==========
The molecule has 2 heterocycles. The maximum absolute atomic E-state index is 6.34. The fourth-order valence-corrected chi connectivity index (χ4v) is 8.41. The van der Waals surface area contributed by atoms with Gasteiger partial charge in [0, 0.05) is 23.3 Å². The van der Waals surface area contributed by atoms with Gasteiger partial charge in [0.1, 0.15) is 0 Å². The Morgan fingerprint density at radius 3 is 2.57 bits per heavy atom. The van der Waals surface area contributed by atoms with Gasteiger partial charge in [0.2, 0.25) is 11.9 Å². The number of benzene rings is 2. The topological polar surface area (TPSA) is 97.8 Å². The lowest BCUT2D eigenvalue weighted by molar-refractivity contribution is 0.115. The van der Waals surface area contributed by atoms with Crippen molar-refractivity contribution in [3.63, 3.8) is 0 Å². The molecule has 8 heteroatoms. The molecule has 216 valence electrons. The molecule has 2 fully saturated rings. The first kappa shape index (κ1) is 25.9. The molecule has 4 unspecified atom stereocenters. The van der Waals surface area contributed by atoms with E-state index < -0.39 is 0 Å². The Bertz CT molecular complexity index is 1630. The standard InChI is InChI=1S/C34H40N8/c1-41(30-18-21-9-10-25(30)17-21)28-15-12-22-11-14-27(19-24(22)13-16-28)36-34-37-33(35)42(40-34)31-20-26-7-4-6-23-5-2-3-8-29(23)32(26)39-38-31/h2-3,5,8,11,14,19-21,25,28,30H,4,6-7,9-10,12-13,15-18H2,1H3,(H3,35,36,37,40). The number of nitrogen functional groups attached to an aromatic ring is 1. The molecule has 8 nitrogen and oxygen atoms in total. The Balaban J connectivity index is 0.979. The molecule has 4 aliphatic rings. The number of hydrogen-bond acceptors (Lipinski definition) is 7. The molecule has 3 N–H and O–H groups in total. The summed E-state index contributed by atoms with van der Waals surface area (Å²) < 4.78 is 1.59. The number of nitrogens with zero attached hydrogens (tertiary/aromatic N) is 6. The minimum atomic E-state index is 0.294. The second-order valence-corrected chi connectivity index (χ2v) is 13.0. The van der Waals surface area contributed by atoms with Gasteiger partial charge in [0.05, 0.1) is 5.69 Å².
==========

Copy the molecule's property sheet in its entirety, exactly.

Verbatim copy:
The molecule has 2 heterocycles. The maximum absolute atomic E-state index is 6.34. The fourth-order valence-corrected chi connectivity index (χ4v) is 8.41. The van der Waals surface area contributed by atoms with Gasteiger partial charge in [0, 0.05) is 23.3 Å². The van der Waals surface area contributed by atoms with Gasteiger partial charge in [0.1, 0.15) is 0 Å². The Morgan fingerprint density at radius 3 is 2.57 bits per heavy atom. The van der Waals surface area contributed by atoms with Gasteiger partial charge in [0.2, 0.25) is 11.9 Å². The number of benzene rings is 2. The topological polar surface area (TPSA) is 97.8 Å². The lowest BCUT2D eigenvalue weighted by molar-refractivity contribution is 0.115. The van der Waals surface area contributed by atoms with Crippen molar-refractivity contribution in [3.63, 3.8) is 0 Å². The molecule has 8 heteroatoms. The molecule has 216 valence electrons. The molecule has 2 fully saturated rings. The first kappa shape index (κ1) is 25.9. The molecule has 4 unspecified atom stereocenters. The van der Waals surface area contributed by atoms with E-state index < -0.39 is 0 Å². The Bertz CT molecular complexity index is 1630. The standard InChI is InChI=1S/C34H40N8/c1-41(30-18-21-9-10-25(30)17-21)28-15-12-22-11-14-27(19-24(22)13-16-28)36-34-37-33(35)42(40-34)31-20-26-7-4-6-23-5-2-3-8-29(23)32(26)39-38-31/h2-3,5,8,11,14,19-21,25,28,30H,4,6-7,9-10,12-13,15-18H2,1H3,(H3,35,36,37,40). The number of nitrogen functional groups attached to an aromatic ring is 1. The molecule has 8 nitrogen and oxygen atoms in total. The Balaban J connectivity index is 0.979. The molecule has 4 aliphatic rings. The number of hydrogen-bond acceptors (Lipinski definition) is 7. The molecule has 3 N–H and O–H groups in total. The summed E-state index contributed by atoms with van der Waals surface area (Å²) < 4.78 is 1.59. The number of nitrogens with zero attached hydrogens (tertiary/aromatic N) is 6. The minimum atomic E-state index is 0.294. The second-order valence-corrected chi connectivity index (χ2v) is 13.0. The van der Waals surface area contributed by atoms with Gasteiger partial charge in [0.05, 0.1) is 5.69 Å².